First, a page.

Oct 09 2013
Shopping for souvenirs and gifts for loved ones back home when you’re travelling can be a fraught affair. If left until the last moment, it often results in panic buying of things that seem a good idea at the time, but later just leave you asking yourself: Why? Undertaking this task in Penang might throw another headache into the equation, since unlike other parts of the world, the varied mix of cultures can make it difficult to pinpoint one thing that truly encapsulates Malaysia. So what should you buy in Penang, and where should you go to get it?
Well, far from being a hindrance, the variety in Georgetown might also be its saving grace, and the shops include an eclectic assortment of items that are representative of Penang and the wider Malaysian culture.
As the ‘culinary capital’ of the country, food from Penang is an obvious idea, and although take-home servings of the island’s famous dishes don’t necessarily work, you could try instead a perennial favourite among local tourists: the tambun biscuit. These dry, flaky pastries are filled with bean paste in various flavourings and are more savoury than sweet, so not to everyone’s tastes, but they are Penang’s number one souvenir and are sold everywhere. Malaysian tea and packs of spices feature quite highly on many people’s lists, as do Chinese candied dry fruits, including sour plums, or you could try a particular Chinese Malay delicacy, candied nutmeg.
- Read about our favourite places to stay in Georgetown.
If you would rather get something that lasts a bit longer, traditional Malay silk batiks are a great idea, or for something more Chinese, try carved Buddhist trinkets and ornaments. The Malayan tin trade made Penang one of the wealthiest cities in Southeast Asia during the nineteenth century, and you can still find excellent quality pewter dishes and decorations in shops around Penang. Alternatively, the strong Indian influence in Georgetown means that you can buy beautiful cottons and silks at very reasonable prices. All of the above can be found in the shops and stalls along Jalan Penang, and in the neighbouring Chowrasta Bazaar, along Jalan Chowrasta.
Little Penang Street Market (last Sunday of every month, on Upper Penang Road) is also a fantastic place to pick up such varied goodies as traditional beaded nyonya slippers, handwoven fabrics, organic soaps and unusual handmade arts and crafts. You could also head down to Little India for sari, shalwar kamiz, jewellery, statuettes and sticky Indian sweets, or alternatively, the nightly street market in Batu Ferringhi sells all things pan-Asian, including Vietnamese lacquerware, Chinese silks and lanterns, Thai wooden carvings as well as fake designer goods, such as bags, watches and even perfumes and aftershaves.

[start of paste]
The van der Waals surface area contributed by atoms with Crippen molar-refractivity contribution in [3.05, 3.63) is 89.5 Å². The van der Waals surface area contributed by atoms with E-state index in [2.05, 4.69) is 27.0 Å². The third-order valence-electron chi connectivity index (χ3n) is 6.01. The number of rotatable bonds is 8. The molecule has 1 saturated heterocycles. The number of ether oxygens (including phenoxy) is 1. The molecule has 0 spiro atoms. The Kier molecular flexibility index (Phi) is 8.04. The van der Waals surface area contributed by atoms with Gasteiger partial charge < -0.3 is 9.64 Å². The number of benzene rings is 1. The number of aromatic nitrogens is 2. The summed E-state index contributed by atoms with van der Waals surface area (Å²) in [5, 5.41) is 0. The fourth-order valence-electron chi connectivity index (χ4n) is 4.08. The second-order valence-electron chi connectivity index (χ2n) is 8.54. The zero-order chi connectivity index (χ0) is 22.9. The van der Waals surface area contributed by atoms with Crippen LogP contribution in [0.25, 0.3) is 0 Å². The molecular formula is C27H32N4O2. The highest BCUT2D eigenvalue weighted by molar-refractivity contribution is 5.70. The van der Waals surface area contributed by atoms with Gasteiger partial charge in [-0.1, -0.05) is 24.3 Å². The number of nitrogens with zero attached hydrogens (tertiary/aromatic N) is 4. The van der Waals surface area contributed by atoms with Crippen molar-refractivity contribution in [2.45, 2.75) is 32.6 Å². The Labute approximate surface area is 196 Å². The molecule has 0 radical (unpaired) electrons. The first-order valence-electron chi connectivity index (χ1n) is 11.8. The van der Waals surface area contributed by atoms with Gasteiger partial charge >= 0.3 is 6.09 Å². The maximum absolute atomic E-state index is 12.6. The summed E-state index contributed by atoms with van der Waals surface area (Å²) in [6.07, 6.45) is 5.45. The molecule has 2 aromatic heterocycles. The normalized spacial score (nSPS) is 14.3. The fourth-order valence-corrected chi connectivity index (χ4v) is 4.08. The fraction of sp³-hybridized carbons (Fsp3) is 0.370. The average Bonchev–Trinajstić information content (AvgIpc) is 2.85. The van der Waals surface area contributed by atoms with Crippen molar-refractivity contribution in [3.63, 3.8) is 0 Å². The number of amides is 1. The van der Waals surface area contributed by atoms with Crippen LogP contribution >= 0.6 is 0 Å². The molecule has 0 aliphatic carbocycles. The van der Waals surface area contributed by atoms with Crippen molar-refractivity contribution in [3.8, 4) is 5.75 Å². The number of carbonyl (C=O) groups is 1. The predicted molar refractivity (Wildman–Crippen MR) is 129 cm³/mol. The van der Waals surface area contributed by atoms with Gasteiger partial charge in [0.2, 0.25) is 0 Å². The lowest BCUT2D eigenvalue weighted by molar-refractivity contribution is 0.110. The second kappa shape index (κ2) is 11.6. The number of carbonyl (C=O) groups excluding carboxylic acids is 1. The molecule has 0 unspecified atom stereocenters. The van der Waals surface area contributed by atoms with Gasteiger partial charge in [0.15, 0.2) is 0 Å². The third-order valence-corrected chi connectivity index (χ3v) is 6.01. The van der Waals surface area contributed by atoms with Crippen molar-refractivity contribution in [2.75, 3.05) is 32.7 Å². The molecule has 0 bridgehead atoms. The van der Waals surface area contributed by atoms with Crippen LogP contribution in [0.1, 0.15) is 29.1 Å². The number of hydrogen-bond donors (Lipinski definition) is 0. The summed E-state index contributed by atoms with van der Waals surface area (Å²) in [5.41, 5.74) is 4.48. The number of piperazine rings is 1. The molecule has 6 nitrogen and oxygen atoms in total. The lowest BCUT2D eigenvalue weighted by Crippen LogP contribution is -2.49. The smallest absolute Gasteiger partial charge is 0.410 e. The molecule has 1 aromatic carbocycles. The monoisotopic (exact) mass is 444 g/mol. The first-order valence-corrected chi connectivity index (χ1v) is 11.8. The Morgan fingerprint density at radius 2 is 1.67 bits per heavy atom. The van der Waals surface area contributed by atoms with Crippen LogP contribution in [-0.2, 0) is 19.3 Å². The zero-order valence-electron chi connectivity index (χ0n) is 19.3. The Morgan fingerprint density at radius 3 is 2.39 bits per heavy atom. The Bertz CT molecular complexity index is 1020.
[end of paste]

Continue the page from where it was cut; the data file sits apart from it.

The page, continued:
Back in Georgetown, there is a whole host of other shops worth checking out for unique and unusual gifts. The first of our top three favourites is Veng Tatt Soon Grocery Store (101 Lebuh Campbell, on the corner of Lebuh Cintra, Georgetown; T: (04) 261 1010), a real traditional Chinese grocer still alive and well in the middle of Georgetown.
Walking into this old-fashioned store, you are greeted with a glutton’s den of traditional – and some not-so-traditional – Chinese snacks, condiments and delicacies. Granted, many of the products come direct from China rather than Malaysia itself, but they are no less representative of Penang’s culture and are as widely eaten here as they are in China itself.
The jars and jars of exotic dried fruits, powders and potions behind the counter are truly intriguing and the owners will be happy to let you sample bits and pieces (if you dare). More realistically, you could pick up bottles of high grade soy sauce, traditional Penang tambun biscuits, dried plums, and packet spice mixes for you to recreate your favourite Penang dishes back home.
Our next pick is Sam’s Collection (159-161 Jalan Penang; T: (04) 250 0001), an Indian-owned and run family business that has become something of a legend in Penang for its huge stock of quality fabrics and Indian garments, including kamiz, kurta and scarves, as well as beautifully embroidered cushions and fine silks, pashminas and batik wear in both cotton and silk.
You can’t buy sari here but otherwise, this is a veritable Aladdin’s cave and it is no exaggeration to say that you can get lost here among the countless racks of clothes. Best of all, you can pick up things for very reasonable prices and the friendly staff will be happy to assist you in creating your very own Bollywood outfit.
You should also make a stop at the charming and very quirky 14 Living Story (14 Lebuh Armenian; T: (04) 261 0352), which you will hear before you see thanks to the melodious twangs of traditional Chinese songs from its doorway. Venture closer and you will discover the source of this atmospheric music actually comes from a Japanese string instrument that very closely resembles a typewriter — seriously — played by resident musician, Mr Soon, who transports you to the streets of yesteryear’s Georgetown.
Inside browse through all manner of items, some Penang-themed, others less so, but arranged so artfully that it all seems quite impressive. These include prints of 1950s Penang and Singapore, cushions, quilts and bags made from traditional baju kuram (long dresses worn by Malay women) fabrics, handcrafted knick-knacks, unusual postcards, and kitsch plastic and porcelain figures. If you’re after a waving cat, look no further!
At the back of the shophouse is a gallery space displaying paintings and photographs by Penang artists. The building itself is plain and simple, but showcases the architecture of a typical shophouse, retaining its original features and layout, and the owners are happy to talk to explain more if you ask.
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